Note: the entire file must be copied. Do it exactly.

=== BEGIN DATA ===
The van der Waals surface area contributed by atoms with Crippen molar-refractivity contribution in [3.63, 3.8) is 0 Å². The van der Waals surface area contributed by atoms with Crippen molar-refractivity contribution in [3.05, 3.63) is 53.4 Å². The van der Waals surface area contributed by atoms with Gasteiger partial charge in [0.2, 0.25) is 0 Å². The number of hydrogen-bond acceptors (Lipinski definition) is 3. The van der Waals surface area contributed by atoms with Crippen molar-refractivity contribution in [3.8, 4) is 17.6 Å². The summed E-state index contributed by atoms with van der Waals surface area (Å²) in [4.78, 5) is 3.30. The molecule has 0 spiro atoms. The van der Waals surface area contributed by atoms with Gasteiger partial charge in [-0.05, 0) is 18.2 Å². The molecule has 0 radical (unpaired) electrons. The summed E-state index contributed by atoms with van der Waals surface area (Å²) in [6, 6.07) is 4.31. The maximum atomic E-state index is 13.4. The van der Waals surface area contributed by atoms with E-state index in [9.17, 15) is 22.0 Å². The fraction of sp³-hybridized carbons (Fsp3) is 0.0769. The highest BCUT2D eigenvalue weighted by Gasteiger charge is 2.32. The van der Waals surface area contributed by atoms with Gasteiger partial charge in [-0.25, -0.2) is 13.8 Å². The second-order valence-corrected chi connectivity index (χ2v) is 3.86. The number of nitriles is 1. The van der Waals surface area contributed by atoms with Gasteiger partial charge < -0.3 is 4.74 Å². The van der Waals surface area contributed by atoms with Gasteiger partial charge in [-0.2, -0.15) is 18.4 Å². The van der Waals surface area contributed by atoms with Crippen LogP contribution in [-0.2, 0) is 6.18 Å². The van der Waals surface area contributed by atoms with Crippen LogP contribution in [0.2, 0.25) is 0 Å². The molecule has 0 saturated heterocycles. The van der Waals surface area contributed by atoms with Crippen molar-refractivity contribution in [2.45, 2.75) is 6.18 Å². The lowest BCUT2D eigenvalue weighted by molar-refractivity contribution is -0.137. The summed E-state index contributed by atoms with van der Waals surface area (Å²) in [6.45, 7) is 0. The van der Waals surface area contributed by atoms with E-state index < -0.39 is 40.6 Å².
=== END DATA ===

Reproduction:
The van der Waals surface area contributed by atoms with Crippen molar-refractivity contribution in [3.63, 3.8) is 0 Å². The van der Waals surface area contributed by atoms with Crippen molar-refractivity contribution in [3.05, 3.63) is 53.4 Å². The van der Waals surface area contributed by atoms with Gasteiger partial charge in [0.2, 0.25) is 0 Å². The number of hydrogen-bond acceptors (Lipinski definition) is 3. The van der Waals surface area contributed by atoms with Crippen molar-refractivity contribution in [3.8, 4) is 17.6 Å². The summed E-state index contributed by atoms with van der Waals surface area (Å²) in [4.78, 5) is 3.30. The molecule has 0 spiro atoms. The van der Waals surface area contributed by atoms with Gasteiger partial charge in [-0.05, 0) is 18.2 Å². The molecule has 0 radical (unpaired) electrons. The summed E-state index contributed by atoms with van der Waals surface area (Å²) in [6, 6.07) is 4.31. The maximum atomic E-state index is 13.4. The van der Waals surface area contributed by atoms with E-state index in [9.17, 15) is 22.0 Å². The fraction of sp³-hybridized carbons (Fsp3) is 0.0769. The highest BCUT2D eigenvalue weighted by Gasteiger charge is 2.32. The van der Waals surface area contributed by atoms with Gasteiger partial charge in [-0.25, -0.2) is 13.8 Å². The second-order valence-corrected chi connectivity index (χ2v) is 3.86. The number of nitriles is 1. The van der Waals surface area contributed by atoms with Gasteiger partial charge < -0.3 is 4.74 Å². The van der Waals surface area contributed by atoms with Gasteiger partial charge in [-0.2, -0.15) is 18.4 Å². The van der Waals surface area contributed by atoms with Crippen LogP contribution in [-0.2, 0) is 6.18 Å². The van der Waals surface area contributed by atoms with Crippen LogP contribution in [0.2, 0.25) is 0 Å². The molecule has 0 saturated heterocycles. The van der Waals surface area contributed by atoms with Crippen molar-refractivity contribution in [2.45, 2.75) is 6.18 Å². The lowest BCUT2D eigenvalue weighted by molar-refractivity contribution is -0.137. The summed E-state index contributed by atoms with van der Waals surface area (Å²) in [6.45, 7) is 0. The van der Waals surface area contributed by atoms with E-state index < -0.39 is 40.6 Å².